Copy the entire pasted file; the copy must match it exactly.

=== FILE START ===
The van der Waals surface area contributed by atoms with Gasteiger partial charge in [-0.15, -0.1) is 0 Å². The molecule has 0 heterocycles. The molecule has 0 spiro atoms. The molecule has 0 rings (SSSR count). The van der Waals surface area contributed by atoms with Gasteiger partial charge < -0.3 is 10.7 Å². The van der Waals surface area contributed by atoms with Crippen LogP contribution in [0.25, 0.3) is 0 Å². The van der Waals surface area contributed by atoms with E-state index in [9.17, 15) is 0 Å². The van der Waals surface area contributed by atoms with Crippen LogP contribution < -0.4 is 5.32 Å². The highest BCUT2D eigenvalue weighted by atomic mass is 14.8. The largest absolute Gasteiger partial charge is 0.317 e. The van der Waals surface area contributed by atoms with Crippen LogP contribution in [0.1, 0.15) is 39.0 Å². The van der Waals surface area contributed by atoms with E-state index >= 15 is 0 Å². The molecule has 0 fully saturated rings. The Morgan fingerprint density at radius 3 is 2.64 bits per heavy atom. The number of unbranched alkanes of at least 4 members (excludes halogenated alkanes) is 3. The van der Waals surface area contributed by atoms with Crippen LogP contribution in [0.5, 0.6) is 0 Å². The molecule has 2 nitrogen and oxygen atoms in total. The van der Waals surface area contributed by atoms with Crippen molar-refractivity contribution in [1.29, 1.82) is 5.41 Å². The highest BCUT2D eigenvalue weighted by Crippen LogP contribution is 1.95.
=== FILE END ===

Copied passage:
The van der Waals surface area contributed by atoms with Gasteiger partial charge in [-0.15, -0.1) is 0 Å². The molecule has 0 heterocycles. The molecule has 0 spiro atoms. The molecule has 0 rings (SSSR count). The van der Waals surface area contributed by atoms with Gasteiger partial charge < -0.3 is 10.7 Å². The van der Waals surface area contributed by atoms with Crippen LogP contribution in [0.25, 0.3) is 0 Å². The van der Waals surface area contributed by atoms with E-state index in [9.17, 15) is 0 Å². The van der Waals surface area contributed by atoms with Crippen LogP contribution < -0.4 is 5.32 Å². The highest BCUT2D eigenvalue weighted by atomic mass is 14.8. The largest absolute Gasteiger partial charge is 0.317 e. The van der Waals surface area contributed by atoms with Crippen LogP contribution in [0.1, 0.15) is 39.0 Å². The van der Waals surface area contributed by atoms with E-state index >= 15 is 0 Å². The molecule has 0 fully saturated rings. The Morgan fingerprint density at radius 3 is 2.64 bits per heavy atom. The number of unbranched alkanes of at least 4 members (excludes halogenated alkanes) is 3. The van der Waals surface area contributed by atoms with Crippen LogP contribution in [0.5, 0.6) is 0 Å². The molecule has 2 nitrogen and oxygen atoms in total. The van der Waals surface area contributed by atoms with Crippen molar-refractivity contribution in [1.29, 1.82) is 5.41 Å². The highest BCUT2D eigenvalue weighted by Crippen LogP contribution is 1.95.